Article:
There is a lot of ink spent on analyzing the “Big Three” of Ferrari, Mercedes and Red Bull. That’s fair, as they are the only constructors to win a race in 2018.
But just behind them is a closer and more unpredictable battle between four or five constructors for the title of “best of the rest.” We call it the Midfield. Thus far, we have seen that any of these teams can realistically hope to be tops in any given race. In contrast to the predictability at the front of the race, in-season development and how well each track is suited to the car means we have seen great variety in how these teams stack up against each other.
As Formula 1 heads into the European segment of the race calendar, let’s see how they are doing.
Drivers: Fernando Alonso, Stoffel Vandoorne
At the outset of the season, McLaren was making bold claims about nipping at the heels of RedBull for third-best team. Things haven’t panned out as hoped and McLaren is locked in the tight midfield battle. With the Renault engine this year, McLaren can no
longer blame it’s lack of pace on the powerplant. In 2017, we heard the team claim that it had the best chassis. The early part of 2018 has shown that is not the case, at least not yet. McLaren is bringing substantial upgrades to the Spanish Grand Prix and they looked promising at FP1 and FP2. Saturday’s lack of qualifying pace has meant McLaren is starting each race fairly far back on the grid, but the team has shown promising race trim, good strategy and a long run of reliability to be not only the only team to bring two cars to the finish in every race this season, but to score a bunch of points in doing so. At every race thus far, a different Midfield constructor has looked faster than McLaren, but the consistency and good fortune has been with McLaren.
Drivers: Nico Hulkenberg, Carlos Sainz
Renault is several years into their return as a works team and it is starting to pull together. At the last race in Baku, Renault was easily the fastest of the Midfield teams and had both Hulkenberg and Sainz passing Red Bulls! Hulkenberg is a very talented driver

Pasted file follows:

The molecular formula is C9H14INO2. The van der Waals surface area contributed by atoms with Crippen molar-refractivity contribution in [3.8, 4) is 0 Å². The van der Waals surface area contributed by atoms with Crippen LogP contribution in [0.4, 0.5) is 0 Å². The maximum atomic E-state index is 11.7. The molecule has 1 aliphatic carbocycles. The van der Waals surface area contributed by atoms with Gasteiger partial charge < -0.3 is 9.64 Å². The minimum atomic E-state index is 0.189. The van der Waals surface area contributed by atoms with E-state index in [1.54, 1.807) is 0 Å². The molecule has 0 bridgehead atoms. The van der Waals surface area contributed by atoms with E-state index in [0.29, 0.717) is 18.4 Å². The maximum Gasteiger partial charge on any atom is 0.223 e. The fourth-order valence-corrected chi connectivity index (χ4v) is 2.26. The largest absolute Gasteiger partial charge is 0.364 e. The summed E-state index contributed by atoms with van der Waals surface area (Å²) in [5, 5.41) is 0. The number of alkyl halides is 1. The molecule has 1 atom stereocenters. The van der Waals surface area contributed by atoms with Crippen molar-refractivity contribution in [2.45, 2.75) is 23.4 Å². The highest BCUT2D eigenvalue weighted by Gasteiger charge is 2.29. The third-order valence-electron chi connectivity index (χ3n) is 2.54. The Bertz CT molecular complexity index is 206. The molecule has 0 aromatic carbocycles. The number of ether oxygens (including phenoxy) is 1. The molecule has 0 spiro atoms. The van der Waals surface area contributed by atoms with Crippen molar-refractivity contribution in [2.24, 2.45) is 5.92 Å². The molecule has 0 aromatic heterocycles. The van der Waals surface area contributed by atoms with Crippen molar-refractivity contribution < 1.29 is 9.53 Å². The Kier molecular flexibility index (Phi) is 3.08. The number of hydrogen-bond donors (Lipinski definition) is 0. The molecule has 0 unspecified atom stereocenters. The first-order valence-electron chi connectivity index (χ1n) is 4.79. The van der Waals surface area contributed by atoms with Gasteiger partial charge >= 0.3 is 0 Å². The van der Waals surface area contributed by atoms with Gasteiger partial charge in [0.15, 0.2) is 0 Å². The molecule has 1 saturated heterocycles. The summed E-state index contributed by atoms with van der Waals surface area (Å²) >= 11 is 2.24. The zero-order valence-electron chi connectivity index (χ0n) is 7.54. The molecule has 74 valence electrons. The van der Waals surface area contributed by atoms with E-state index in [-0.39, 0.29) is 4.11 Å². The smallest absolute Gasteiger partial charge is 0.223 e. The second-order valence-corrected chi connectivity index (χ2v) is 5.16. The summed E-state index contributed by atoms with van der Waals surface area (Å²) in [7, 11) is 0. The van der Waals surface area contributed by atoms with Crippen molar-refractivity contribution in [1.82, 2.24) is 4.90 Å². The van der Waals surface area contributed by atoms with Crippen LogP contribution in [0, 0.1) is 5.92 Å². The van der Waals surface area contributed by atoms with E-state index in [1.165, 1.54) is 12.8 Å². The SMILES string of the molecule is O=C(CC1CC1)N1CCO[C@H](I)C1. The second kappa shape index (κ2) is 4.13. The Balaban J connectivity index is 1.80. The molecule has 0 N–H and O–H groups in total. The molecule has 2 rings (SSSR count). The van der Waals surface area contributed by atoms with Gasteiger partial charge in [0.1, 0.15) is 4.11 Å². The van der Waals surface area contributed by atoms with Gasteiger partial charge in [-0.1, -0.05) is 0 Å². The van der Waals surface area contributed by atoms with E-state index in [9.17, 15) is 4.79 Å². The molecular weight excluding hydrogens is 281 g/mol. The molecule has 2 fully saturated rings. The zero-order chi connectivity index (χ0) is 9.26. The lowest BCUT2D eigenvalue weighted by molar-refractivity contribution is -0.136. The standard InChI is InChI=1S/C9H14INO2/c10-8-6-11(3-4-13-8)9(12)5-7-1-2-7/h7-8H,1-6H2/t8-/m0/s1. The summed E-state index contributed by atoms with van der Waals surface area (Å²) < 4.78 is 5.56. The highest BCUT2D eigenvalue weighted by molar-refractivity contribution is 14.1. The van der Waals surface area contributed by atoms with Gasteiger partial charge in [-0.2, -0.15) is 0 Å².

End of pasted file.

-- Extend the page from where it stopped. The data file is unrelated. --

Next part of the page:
already and Sainz is very promising. The latter says he’s not quite comfortable with the 2018 car’s handling characteristics, but he’s getting there quickly. Both drivers still make race-day errors that cost the team points, but Renault has been on a steady upward trajectory in 2018.
Drivers: Sergio Perez, Esteban Ocon
2018 started poorly for one of Formula 1’s smallest outfits; it was at the back of the pack with the likes of Sauber and Williams. But Force India has come on strongly at Baku and now is soundly in the Midfield and threatens to lead the pack if things fall the right way.
Perez is a veteran driver and is trying to prove he deserves another shot at a well-funded constructor. His third place finish at Baku was clearly a fluke, aided by Bottas’s flat tyre, the RB/RB crash, and Vettel’s lockup. But Perez was the driver who had avoided trouble and was in place to take advantage. So kudos to him. Ocon is having a difficult year, but he’s a driver with big potential. Force India gets the benefit of the Mercedes engine and should be a force in the Midfield for the rest of the season.
Drivers: Pierre Gasly, Brendon Hartley
Full team name is Toro Rosso Honda. That is the big story here. Toro Rosso has the under-powered Honda engine in the back. The highwater point for TR was the second
race at Bahrain, where TR finished 4th. After that race, there were some people who thought Honda had made a huge breakthrough, that McLaren had made a big mistake in leaving Honda, etc. But in the following race, a Honda engine blew and thus far, the Honda power units have needed to be replaced at the highest rate. The TR cars will definitely be taking grid penalties for exceeding the 3 engine limit this season. But despite the Honda engine, TR has been able to mix it up in the Midfield.
Drivers: Kevin Magnussen, Romain Grosjean
There is no good reason why Haas has the fewest points of the Midfield constructors. Right off the bat in Australia, they were head and shoulders above their competitors. But there they managed to botch pit stops with not one, but both cars, and you aren’t
allowed to finish the race with only three wheels. More recently, Grosjean drove into the barriers while the field was under a freakin’ Safety Car! And “big balls” Kevin Magnussen keeps getting into trouble for dangerous driving, most recently during FP1 for the Spanish Grand Prix. Haas is buying every single car part that it can under the regulations from Ferrari. So it has a car that should go fast. And it has gone fast in FP2 for the Spanish GP, placing its cars first and second in the Midfield (7th and 8th overall). So don’t expect Haas to stay here at the tail end.
Keep an eye on the exciting Midfield this season!